Ups and Downs
I’ve not posted in a while. I missed a few days, which became a few weeks, which somehow became a few months. It’s dawned on me that time disappears rapidly when you’re not recording the passage of each day. It’s scary.
The longer I’ve spent away from here, the harder it’s been to find the right words to explain my absence. It began with having frequent blank days, the kind of days when I was mostly locked inside my head, dealing with an overwhelming emptiness, every little thing an effort. On such days there was no inclination to post a picture—although I never stopped dragging myself out to get at least that one specific photograph each day. That exercise is a bit like taking a daily pill, sometimes hard to swallow but I do so because I know it’s essential for my health. It’s become about making the effort to engage with the world. Photography is merely the vehicle.
I’ve kept on writing, in my notebook, although I catastrophically suffered the loss of one early in the summer. The stupidity surrounding that was as difficult to come to terms with as the loss of so much precious writing. It was a horrible experience and had the effect of disengaging me even further.
I’m still trying to complete a certain story that insists on being told, although I fear it’s losing faith in my ability to do the job. Nonetheless, just occasionally, I come up with something that persuades me it’s not a complete waste of time. And so I carry on. The words arrive slowly, often painfully slowly, but while they do keep on coming, my writing has to be the focus of my attention, especially when energy remains in short supply,
I’ve alluded before to my physical and mental health being fragile this year. The former is relatively easy to talk about, the latter less so. There is something of a stigma attached to poor mental health: the D word. It’s also easy to feel a fraud when there’s nothing tangible to point at, nothing to present for examination other than your own inadequate words. I need to summon up no little courage to own up to my head not being right.
Following my accident, the external injuries to my fractured skull healed quickly, but the internal ones never will, not completely. It’s taken a long while to accept that fact. I’ve been in denial. All my life I’ve earned my living creating software. From beginning to end it was all about problem-solving. I was good at it. Very good indeed. But I now struggle to analyse and work through even quite simple analytical tasks. My thought gets sent down pathways that terminate in a bruised and beaten-up part of my brain that no longer works in the way it once did. It seems like magic now, the things I used to do.
That certainly applies to my period writing computer games in the 80s. I got a message the other day from someone who had tracked me down to thank me for all the pleasure I had given him as a kid. It was really touching. And people are still playing my games. It’s extraordinary. I’ve discovered that I still have fans. There are videos! All this stuff was written in assembly language, pretty much the raw code of the processor itself. I can’t even begin to think about how I did it.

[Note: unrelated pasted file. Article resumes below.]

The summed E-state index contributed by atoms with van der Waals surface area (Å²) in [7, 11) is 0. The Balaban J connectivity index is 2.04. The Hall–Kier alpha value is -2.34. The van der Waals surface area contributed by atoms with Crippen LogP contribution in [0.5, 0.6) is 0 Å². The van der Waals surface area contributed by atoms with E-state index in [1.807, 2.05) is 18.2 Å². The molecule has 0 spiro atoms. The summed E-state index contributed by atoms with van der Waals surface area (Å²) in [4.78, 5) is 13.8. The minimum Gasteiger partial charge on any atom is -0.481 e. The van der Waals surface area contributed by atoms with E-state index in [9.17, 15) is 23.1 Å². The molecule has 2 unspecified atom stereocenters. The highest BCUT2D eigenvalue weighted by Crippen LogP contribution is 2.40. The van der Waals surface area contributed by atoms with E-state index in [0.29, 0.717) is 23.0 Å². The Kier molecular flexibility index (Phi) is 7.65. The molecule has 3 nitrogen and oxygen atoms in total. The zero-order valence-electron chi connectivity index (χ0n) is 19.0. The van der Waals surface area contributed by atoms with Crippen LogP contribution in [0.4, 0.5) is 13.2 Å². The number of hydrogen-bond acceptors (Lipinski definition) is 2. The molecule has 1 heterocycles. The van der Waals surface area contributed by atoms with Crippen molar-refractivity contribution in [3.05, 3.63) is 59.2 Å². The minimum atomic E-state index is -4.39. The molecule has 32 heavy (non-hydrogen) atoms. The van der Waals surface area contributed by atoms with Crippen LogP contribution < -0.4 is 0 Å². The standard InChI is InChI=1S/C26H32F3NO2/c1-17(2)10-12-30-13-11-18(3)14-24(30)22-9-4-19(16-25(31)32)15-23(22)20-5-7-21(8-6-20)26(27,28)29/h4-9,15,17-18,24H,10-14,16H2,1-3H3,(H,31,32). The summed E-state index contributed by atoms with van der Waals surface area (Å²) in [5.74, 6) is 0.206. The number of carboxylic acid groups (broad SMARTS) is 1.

I’ve been avoiding spending time on the laptop. The computer screen, as a window into the larger world, started to become a source of anxiety. It started to become my enemy. It’s rather ironic that now I’m trying to befriend it again, I can’t spend long there because of a backache I’ve developed, the first time I’ve ever suffered this kind of incapacitating pain. Yet, despite that, my head feels better than it has in months. I’m on an upswing. It does simply seem to be the way of things. Ups are followed by downs just as surely as downs are followed by ups. Huge apologies here for going AWOL for so long. It’s been a very poor show from me. I trust you understand.
For the record, this was the day that the golden era of English cricket came to an end, after a glorious reign of precisely three weeks. We lost the first Ashes test by 251 runs after having the Aussies at 122-8 mid-afternoon on the first day. It could be argued that the narrative of this match was just as extraordinary and far-fetched as that of our World Cup victory. They mirror each other, not with the result but with the ups and downs and personal drama. It’s always ups and downs—in sport as in life. In England’s victory (was it really just three weeks ago?), we saw the redemption of Ben Stokes. In Australia’s victory, it was that of Steve Smith. It was a privilege to watch them both, at the human as well as the cricketing level. Sport is at its finest when it’s not just about the sport itself.
I was in Leeds for physio and perhaps fortunate to have missed the sorry denouement. I’ve not felt emboldened to take a candid street shot for some considerable time. Of course, I checked in afterwards and the very sweet Jingyi, despite her shyness, kindly obliged my request for a portrait. The pill slipped down easily today. I always feel better for taking my medicine, particularly at those times when I least want to.